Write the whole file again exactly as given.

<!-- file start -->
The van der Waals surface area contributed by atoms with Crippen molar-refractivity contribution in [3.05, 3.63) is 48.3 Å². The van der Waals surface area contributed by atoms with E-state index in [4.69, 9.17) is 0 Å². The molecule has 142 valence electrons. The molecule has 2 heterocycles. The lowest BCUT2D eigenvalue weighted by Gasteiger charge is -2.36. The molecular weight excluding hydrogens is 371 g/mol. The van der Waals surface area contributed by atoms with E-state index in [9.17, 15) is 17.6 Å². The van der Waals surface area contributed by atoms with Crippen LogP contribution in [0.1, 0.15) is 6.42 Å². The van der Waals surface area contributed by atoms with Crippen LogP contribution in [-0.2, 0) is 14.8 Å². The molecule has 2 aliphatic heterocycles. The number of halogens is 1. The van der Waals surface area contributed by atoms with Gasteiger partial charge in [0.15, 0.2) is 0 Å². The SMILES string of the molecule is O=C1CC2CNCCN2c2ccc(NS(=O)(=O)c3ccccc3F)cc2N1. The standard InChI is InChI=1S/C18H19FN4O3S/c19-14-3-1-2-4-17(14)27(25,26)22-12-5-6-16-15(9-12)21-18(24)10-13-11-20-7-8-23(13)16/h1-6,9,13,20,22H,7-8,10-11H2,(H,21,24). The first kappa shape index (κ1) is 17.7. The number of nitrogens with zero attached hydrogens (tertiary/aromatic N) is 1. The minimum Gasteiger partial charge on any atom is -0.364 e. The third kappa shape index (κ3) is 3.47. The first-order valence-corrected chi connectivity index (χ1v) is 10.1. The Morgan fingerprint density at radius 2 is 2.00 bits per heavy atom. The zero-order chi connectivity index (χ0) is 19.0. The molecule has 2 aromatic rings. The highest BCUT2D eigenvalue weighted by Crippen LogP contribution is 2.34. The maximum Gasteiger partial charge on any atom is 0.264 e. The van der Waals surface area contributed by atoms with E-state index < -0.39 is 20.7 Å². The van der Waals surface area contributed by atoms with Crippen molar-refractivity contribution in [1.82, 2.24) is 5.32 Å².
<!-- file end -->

The van der Waals surface area contributed by atoms with Crippen molar-refractivity contribution in [3.05, 3.63) is 48.3 Å². The van der Waals surface area contributed by atoms with E-state index in [4.69, 9.17) is 0 Å². The molecule has 142 valence electrons. The molecule has 2 heterocycles. The lowest BCUT2D eigenvalue weighted by Gasteiger charge is -2.36. The molecular weight excluding hydrogens is 371 g/mol. The van der Waals surface area contributed by atoms with E-state index in [9.17, 15) is 17.6 Å². The van der Waals surface area contributed by atoms with Crippen LogP contribution in [0.1, 0.15) is 6.42 Å². The van der Waals surface area contributed by atoms with Crippen LogP contribution in [-0.2, 0) is 14.8 Å². The molecule has 2 aliphatic heterocycles. The number of halogens is 1. The van der Waals surface area contributed by atoms with Gasteiger partial charge in [0.15, 0.2) is 0 Å². The SMILES string of the molecule is O=C1CC2CNCCN2c2ccc(NS(=O)(=O)c3ccccc3F)cc2N1. The standard InChI is InChI=1S/C18H19FN4O3S/c19-14-3-1-2-4-17(14)27(25,26)22-12-5-6-16-15(9-12)21-18(24)10-13-11-20-7-8-23(13)16/h1-6,9,13,20,22H,7-8,10-11H2,(H,21,24). The first kappa shape index (κ1) is 17.7. The number of nitrogens with zero attached hydrogens (tertiary/aromatic N) is 1. The minimum Gasteiger partial charge on any atom is -0.364 e. The third kappa shape index (κ3) is 3.47. The first-order valence-corrected chi connectivity index (χ1v) is 10.1. The Morgan fingerprint density at radius 2 is 2.00 bits per heavy atom. The zero-order chi connectivity index (χ0) is 19.0. The molecule has 2 aromatic rings. The highest BCUT2D eigenvalue weighted by Crippen LogP contribution is 2.34. The maximum Gasteiger partial charge on any atom is 0.264 e. The van der Waals surface area contributed by atoms with E-state index < -0.39 is 20.7 Å². The van der Waals surface area contributed by atoms with Crippen molar-refractivity contribution in [1.82, 2.24) is 5.32 Å².